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New IT building – greenest on campus

In September the Information Technology (IT) division will enter a new era. Not only will we be moving to a new building, our new home will also be the first truly “green” building on campus.

A wide range of sustainability characteristics have been incorporated in the new building’s design and can be considered according to the Green Building Council of South Africa’s Green Star Office rating tool categories.

Energy efficiency and renewable energy: Solar photovoltaic energy generation on the roof; optimal northern orientation and window sizing; shading elements; vertical garden on the northern aspect to minimise heating and cooling; usage of river water for cooling; low energy lighting and smart lighting.

Indoor environment quality (IEQ): Natural lighting; ventilation; minimisation of noise.

Transport: Bicycle store and facilities for cyclists; optimal parking spaces.

Innovation: The vertical garden; the use of river and rainwater for air-conditioning plant cooling.

The building should not be seen as merely a space hosting a department, but also an integral part of the IT Division’s work system – the people, processes they execute and the spaces and facilities of the building all form an integrated whole.

The building can contribute to the goal of creating a new working culture, establishing new work methods and, above all, encouraging collaboration and communication.

Developing new ways of working and a different work culture is now more important than ever as we find ourselves in the Information Age. As the focus shifts to the application of information and communication technologies (ICT) within Stellenbosch University’s strategy, the IT Division has to be able to meet higher expectations. The new building can be viewed as a tool, amongst others, to help meet these expectations.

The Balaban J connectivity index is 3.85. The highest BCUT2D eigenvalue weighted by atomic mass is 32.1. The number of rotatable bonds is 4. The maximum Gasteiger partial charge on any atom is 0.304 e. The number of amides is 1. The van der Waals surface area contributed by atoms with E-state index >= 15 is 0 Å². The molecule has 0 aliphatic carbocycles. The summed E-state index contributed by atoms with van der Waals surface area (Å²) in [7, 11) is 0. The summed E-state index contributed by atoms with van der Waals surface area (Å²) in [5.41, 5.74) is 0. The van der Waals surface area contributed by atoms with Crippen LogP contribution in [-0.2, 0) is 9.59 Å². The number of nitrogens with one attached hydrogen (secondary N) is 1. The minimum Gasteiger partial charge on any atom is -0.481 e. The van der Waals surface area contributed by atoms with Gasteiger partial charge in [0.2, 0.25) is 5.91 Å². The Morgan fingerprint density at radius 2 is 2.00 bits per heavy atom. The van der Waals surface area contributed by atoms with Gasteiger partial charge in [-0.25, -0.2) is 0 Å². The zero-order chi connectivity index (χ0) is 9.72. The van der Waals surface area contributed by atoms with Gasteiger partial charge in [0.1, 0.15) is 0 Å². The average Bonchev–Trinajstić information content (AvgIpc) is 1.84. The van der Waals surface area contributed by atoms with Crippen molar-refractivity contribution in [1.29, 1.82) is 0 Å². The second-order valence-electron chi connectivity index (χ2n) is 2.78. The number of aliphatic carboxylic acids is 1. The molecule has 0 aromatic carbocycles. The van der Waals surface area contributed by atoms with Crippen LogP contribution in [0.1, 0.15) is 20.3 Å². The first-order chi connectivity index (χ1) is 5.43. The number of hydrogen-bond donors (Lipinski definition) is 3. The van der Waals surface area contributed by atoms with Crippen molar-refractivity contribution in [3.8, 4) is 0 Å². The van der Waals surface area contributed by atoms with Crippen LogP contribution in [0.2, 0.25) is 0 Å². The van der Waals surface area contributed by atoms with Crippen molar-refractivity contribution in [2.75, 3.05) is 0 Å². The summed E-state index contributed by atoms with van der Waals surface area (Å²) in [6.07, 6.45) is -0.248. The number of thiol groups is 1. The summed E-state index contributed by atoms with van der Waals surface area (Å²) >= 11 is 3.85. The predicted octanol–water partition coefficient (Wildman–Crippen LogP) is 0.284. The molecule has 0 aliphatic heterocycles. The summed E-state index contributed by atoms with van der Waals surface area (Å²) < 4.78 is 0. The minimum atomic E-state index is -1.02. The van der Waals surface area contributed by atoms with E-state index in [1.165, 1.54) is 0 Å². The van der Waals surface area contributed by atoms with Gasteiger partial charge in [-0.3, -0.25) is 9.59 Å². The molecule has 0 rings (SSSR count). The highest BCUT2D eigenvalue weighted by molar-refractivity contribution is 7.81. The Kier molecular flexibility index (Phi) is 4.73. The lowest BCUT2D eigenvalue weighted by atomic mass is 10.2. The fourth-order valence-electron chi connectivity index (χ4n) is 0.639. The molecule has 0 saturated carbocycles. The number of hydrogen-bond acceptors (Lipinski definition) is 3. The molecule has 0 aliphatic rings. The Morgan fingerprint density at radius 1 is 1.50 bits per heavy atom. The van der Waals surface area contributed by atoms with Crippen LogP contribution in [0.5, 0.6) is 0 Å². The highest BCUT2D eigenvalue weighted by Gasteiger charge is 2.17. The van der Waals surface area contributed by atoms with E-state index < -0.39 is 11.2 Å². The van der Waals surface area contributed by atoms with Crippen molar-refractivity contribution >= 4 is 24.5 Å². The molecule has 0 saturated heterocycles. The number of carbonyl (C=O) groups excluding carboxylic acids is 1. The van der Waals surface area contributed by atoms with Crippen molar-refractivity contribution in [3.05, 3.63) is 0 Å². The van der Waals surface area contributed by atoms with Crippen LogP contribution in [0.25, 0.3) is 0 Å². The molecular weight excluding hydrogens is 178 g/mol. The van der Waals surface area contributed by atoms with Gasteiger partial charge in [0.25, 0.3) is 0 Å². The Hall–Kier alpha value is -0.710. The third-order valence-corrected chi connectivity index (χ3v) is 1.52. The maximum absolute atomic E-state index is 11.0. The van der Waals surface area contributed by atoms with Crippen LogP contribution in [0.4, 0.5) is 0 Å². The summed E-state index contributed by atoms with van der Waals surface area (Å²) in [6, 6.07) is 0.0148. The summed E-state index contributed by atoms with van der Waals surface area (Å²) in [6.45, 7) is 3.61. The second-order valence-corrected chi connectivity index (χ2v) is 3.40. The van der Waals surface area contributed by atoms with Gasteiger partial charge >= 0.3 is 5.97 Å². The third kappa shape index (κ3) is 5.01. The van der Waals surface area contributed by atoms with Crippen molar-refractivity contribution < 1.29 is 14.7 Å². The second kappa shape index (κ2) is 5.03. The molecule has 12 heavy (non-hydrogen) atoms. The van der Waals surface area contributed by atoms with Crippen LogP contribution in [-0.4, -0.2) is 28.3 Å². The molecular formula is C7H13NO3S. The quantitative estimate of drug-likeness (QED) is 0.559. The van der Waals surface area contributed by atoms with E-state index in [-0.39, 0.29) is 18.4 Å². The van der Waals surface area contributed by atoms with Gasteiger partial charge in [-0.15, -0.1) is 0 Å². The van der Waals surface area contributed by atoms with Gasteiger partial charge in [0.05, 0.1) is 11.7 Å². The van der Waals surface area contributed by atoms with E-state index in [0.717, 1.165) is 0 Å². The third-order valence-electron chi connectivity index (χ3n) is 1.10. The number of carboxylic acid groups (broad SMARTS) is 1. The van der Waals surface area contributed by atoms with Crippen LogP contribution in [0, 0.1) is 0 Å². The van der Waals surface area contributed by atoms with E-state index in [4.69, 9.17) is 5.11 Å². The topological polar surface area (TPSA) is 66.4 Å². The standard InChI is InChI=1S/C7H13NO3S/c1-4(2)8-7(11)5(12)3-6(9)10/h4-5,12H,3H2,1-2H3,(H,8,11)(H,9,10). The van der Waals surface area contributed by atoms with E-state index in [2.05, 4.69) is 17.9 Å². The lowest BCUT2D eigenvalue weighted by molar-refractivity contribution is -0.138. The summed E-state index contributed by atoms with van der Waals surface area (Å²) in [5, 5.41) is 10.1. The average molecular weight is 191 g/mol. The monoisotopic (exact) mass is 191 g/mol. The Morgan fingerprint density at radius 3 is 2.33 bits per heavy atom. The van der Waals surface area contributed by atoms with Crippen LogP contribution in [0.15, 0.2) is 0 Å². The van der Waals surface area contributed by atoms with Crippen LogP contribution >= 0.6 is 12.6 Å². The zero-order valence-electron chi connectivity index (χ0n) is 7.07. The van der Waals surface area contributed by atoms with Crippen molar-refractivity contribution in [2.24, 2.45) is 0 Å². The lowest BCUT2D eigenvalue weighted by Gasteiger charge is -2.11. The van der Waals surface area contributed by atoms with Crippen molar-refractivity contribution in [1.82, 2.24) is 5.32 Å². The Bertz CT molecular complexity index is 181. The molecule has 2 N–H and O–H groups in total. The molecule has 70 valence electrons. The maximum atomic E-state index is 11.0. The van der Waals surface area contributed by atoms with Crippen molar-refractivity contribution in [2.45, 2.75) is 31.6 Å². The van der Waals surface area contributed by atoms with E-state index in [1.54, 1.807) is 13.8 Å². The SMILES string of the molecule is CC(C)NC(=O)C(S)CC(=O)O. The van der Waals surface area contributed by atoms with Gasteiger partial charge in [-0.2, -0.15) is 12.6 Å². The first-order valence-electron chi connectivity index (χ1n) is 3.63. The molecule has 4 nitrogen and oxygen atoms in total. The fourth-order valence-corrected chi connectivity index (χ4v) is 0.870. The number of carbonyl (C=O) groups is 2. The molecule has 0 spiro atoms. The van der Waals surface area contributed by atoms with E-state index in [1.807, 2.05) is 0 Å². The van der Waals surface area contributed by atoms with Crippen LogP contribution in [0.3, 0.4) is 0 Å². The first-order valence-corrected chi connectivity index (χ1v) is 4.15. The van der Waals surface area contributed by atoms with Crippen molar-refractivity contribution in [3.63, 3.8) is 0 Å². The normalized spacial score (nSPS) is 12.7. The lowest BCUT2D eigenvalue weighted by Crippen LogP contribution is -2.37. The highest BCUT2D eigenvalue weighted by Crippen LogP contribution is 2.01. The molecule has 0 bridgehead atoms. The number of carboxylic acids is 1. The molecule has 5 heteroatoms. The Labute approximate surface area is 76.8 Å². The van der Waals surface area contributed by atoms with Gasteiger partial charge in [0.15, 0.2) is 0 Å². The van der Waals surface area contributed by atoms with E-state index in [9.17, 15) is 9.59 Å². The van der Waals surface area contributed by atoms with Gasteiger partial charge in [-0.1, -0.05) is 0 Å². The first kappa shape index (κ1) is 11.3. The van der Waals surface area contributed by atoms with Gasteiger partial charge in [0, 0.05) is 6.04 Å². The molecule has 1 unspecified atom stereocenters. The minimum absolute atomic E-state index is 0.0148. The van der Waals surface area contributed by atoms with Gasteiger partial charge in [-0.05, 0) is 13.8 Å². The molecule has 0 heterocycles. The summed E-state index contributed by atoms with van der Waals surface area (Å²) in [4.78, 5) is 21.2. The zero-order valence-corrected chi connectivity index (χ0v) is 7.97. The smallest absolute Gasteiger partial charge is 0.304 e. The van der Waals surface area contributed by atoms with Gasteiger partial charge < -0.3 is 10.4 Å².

The nature of knowledge work in the Information Age, in which the IT Division engages, is increasingly team-oriented, social, requiring intensive communication, interactions, knowledge sharing, continuous learning and consultation. The ability to collaborate, breaking out of siloed thinking, effective networking and flexibility become valued capabilities.

The new building features large “open plan” working areas with abundant natural lighting and tracts of glass – much like the campus facilities of admired technology companies such as Google and Apple. Quality, utility and flexibility of furnishings and fittings are also vital as teamwork requires flexible furnishings that can be altered easily and quickly to accommodate new work areas.

Adequate, well-resourced meeting spaces and breakaway areas are required in order to achieve a balance between shared and private workspace in innovative ways. Digital communications facilities in these spaces must make remote working and virtual meetings easy and effective.

Finally, the work environment must be healthy, encourage creativity and collaboration and must be a place where people want to work and spend time.  A working environment that is welcoming, open and does not reinforce hierarchies and promotes flexibility and communication will contribute to the transition to a next-generation IT Division.


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